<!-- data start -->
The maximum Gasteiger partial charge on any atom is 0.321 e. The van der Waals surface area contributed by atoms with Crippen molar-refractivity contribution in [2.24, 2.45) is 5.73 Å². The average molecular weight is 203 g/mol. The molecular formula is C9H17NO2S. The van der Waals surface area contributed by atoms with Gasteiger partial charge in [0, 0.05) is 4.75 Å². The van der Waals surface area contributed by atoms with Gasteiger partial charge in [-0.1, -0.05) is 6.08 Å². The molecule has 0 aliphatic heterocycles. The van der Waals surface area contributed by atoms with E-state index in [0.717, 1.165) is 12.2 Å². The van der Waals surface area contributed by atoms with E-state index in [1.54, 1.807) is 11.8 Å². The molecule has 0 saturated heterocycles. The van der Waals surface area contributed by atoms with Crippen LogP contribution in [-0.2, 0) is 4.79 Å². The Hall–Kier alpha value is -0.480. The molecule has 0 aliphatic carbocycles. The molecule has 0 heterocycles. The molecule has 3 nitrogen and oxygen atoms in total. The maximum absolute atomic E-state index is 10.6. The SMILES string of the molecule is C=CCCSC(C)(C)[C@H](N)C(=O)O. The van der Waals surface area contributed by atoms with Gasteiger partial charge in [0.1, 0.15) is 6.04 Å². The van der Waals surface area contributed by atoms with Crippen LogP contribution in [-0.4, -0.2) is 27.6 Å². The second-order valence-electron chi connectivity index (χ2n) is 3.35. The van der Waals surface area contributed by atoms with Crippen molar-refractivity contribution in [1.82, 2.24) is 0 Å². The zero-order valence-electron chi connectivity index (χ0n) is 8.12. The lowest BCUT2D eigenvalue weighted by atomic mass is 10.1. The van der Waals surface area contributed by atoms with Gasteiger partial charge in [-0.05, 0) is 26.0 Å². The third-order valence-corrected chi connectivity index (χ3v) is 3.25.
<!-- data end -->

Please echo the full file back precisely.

The maximum Gasteiger partial charge on any atom is 0.321 e. The van der Waals surface area contributed by atoms with Crippen molar-refractivity contribution in [2.24, 2.45) is 5.73 Å². The average molecular weight is 203 g/mol. The molecular formula is C9H17NO2S. The van der Waals surface area contributed by atoms with Gasteiger partial charge in [0, 0.05) is 4.75 Å². The van der Waals surface area contributed by atoms with Gasteiger partial charge in [-0.1, -0.05) is 6.08 Å². The molecule has 0 aliphatic heterocycles. The van der Waals surface area contributed by atoms with E-state index in [0.717, 1.165) is 12.2 Å². The van der Waals surface area contributed by atoms with E-state index in [1.54, 1.807) is 11.8 Å². The molecule has 0 saturated heterocycles. The van der Waals surface area contributed by atoms with Crippen LogP contribution in [-0.2, 0) is 4.79 Å². The Hall–Kier alpha value is -0.480. The molecule has 0 aliphatic carbocycles. The molecule has 0 heterocycles. The molecule has 3 nitrogen and oxygen atoms in total. The maximum absolute atomic E-state index is 10.6. The SMILES string of the molecule is C=CCCSC(C)(C)[C@H](N)C(=O)O. The van der Waals surface area contributed by atoms with Gasteiger partial charge in [0.1, 0.15) is 6.04 Å². The van der Waals surface area contributed by atoms with Crippen LogP contribution in [-0.4, -0.2) is 27.6 Å². The second-order valence-electron chi connectivity index (χ2n) is 3.35. The van der Waals surface area contributed by atoms with Crippen molar-refractivity contribution in [1.82, 2.24) is 0 Å². The zero-order valence-electron chi connectivity index (χ0n) is 8.12. The lowest BCUT2D eigenvalue weighted by atomic mass is 10.1. The van der Waals surface area contributed by atoms with Gasteiger partial charge in [-0.05, 0) is 26.0 Å². The third-order valence-corrected chi connectivity index (χ3v) is 3.25.